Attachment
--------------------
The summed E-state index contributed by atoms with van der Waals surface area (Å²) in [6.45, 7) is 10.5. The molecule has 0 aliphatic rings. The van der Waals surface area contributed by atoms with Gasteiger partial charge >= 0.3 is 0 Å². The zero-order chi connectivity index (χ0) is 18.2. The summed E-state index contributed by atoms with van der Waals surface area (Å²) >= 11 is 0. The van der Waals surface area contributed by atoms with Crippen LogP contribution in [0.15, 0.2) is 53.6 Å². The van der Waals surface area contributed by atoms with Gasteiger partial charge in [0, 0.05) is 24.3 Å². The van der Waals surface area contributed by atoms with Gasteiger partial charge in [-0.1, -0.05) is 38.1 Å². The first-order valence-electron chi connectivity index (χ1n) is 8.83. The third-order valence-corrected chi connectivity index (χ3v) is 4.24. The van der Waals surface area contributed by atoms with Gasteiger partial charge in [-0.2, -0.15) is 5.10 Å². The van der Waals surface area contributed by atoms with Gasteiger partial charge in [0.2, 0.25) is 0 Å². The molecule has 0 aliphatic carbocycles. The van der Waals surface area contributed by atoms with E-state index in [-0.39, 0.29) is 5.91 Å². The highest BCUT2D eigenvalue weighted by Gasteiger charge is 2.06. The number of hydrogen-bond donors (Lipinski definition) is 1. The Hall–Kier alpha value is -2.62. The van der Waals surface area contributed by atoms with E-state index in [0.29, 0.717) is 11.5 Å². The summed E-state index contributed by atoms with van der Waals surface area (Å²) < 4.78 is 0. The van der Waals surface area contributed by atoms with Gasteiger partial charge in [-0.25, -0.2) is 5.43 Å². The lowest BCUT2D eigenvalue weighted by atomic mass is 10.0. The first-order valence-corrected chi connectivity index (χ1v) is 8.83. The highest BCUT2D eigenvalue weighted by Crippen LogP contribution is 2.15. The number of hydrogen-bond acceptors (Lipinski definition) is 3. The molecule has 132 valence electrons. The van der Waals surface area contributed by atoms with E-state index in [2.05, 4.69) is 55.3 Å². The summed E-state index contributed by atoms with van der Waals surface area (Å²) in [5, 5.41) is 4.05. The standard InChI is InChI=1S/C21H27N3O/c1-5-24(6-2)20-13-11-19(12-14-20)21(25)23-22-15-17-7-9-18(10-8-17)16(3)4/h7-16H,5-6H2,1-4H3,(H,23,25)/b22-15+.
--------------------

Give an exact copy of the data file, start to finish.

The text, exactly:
The summed E-state index contributed by atoms with van der Waals surface area (Å²) in [6.45, 7) is 10.5. The molecule has 0 aliphatic rings. The van der Waals surface area contributed by atoms with Gasteiger partial charge >= 0.3 is 0 Å². The zero-order chi connectivity index (χ0) is 18.2. The summed E-state index contributed by atoms with van der Waals surface area (Å²) >= 11 is 0. The van der Waals surface area contributed by atoms with Crippen LogP contribution in [0.15, 0.2) is 53.6 Å². The van der Waals surface area contributed by atoms with Gasteiger partial charge in [0, 0.05) is 24.3 Å². The van der Waals surface area contributed by atoms with Gasteiger partial charge in [-0.1, -0.05) is 38.1 Å². The first-order valence-electron chi connectivity index (χ1n) is 8.83. The third-order valence-corrected chi connectivity index (χ3v) is 4.24. The van der Waals surface area contributed by atoms with Gasteiger partial charge in [-0.2, -0.15) is 5.10 Å². The van der Waals surface area contributed by atoms with Gasteiger partial charge in [0.2, 0.25) is 0 Å². The molecule has 0 aliphatic carbocycles. The van der Waals surface area contributed by atoms with E-state index in [-0.39, 0.29) is 5.91 Å². The highest BCUT2D eigenvalue weighted by Gasteiger charge is 2.06. The number of hydrogen-bond donors (Lipinski definition) is 1. The Hall–Kier alpha value is -2.62. The van der Waals surface area contributed by atoms with E-state index in [0.29, 0.717) is 11.5 Å². The summed E-state index contributed by atoms with van der Waals surface area (Å²) < 4.78 is 0. The van der Waals surface area contributed by atoms with Gasteiger partial charge in [-0.25, -0.2) is 5.43 Å². The lowest BCUT2D eigenvalue weighted by atomic mass is 10.0. The first-order valence-corrected chi connectivity index (χ1v) is 8.83. The highest BCUT2D eigenvalue weighted by Crippen LogP contribution is 2.15. The number of hydrogen-bond acceptors (Lipinski definition) is 3. The molecule has 132 valence electrons. The van der Waals surface area contributed by atoms with E-state index in [2.05, 4.69) is 55.3 Å². The summed E-state index contributed by atoms with van der Waals surface area (Å²) in [5, 5.41) is 4.05. The standard InChI is InChI=1S/C21H27N3O/c1-5-24(6-2)20-13-11-19(12-14-20)21(25)23-22-15-17-7-9-18(10-8-17)16(3)4/h7-16H,5-6H2,1-4H3,(H,23,25)/b22-15+.